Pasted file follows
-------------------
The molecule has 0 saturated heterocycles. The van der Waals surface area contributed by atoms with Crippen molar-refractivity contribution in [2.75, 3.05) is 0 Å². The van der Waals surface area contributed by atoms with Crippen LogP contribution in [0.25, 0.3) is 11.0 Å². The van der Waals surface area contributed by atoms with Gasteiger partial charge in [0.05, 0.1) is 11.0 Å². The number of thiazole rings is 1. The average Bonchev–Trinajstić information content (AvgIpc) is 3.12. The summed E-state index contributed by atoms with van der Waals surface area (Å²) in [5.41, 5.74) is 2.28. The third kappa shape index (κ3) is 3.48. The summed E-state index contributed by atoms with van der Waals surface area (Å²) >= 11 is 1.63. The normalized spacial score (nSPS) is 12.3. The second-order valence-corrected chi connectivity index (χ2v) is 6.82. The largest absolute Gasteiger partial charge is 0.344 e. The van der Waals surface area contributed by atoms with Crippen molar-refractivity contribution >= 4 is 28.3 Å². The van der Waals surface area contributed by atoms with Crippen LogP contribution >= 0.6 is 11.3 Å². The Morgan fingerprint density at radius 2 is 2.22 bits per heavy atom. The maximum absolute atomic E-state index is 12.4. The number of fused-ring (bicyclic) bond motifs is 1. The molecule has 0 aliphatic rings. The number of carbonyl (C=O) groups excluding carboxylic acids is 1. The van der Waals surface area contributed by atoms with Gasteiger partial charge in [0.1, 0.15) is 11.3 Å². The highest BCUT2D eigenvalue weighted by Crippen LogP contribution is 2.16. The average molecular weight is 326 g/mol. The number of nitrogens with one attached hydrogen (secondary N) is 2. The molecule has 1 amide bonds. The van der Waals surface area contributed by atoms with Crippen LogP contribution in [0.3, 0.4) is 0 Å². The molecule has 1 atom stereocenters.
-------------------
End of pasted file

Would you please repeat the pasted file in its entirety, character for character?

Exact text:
The molecule has 0 saturated heterocycles. The van der Waals surface area contributed by atoms with Crippen molar-refractivity contribution in [2.75, 3.05) is 0 Å². The van der Waals surface area contributed by atoms with Crippen LogP contribution in [0.25, 0.3) is 11.0 Å². The van der Waals surface area contributed by atoms with Gasteiger partial charge in [0.05, 0.1) is 11.0 Å². The number of thiazole rings is 1. The average Bonchev–Trinajstić information content (AvgIpc) is 3.12. The summed E-state index contributed by atoms with van der Waals surface area (Å²) in [5.41, 5.74) is 2.28. The third kappa shape index (κ3) is 3.48. The summed E-state index contributed by atoms with van der Waals surface area (Å²) >= 11 is 1.63. The normalized spacial score (nSPS) is 12.3. The second-order valence-corrected chi connectivity index (χ2v) is 6.82. The largest absolute Gasteiger partial charge is 0.344 e. The van der Waals surface area contributed by atoms with Crippen molar-refractivity contribution >= 4 is 28.3 Å². The van der Waals surface area contributed by atoms with Crippen LogP contribution >= 0.6 is 11.3 Å². The Morgan fingerprint density at radius 2 is 2.22 bits per heavy atom. The maximum absolute atomic E-state index is 12.4. The number of fused-ring (bicyclic) bond motifs is 1. The molecule has 0 aliphatic rings. The number of carbonyl (C=O) groups excluding carboxylic acids is 1. The van der Waals surface area contributed by atoms with Gasteiger partial charge in [0.1, 0.15) is 11.3 Å². The highest BCUT2D eigenvalue weighted by Crippen LogP contribution is 2.16. The average molecular weight is 326 g/mol. The number of nitrogens with one attached hydrogen (secondary N) is 2. The molecule has 1 amide bonds. The van der Waals surface area contributed by atoms with Crippen LogP contribution in [0.3, 0.4) is 0 Å². The molecule has 1 atom stereocenters.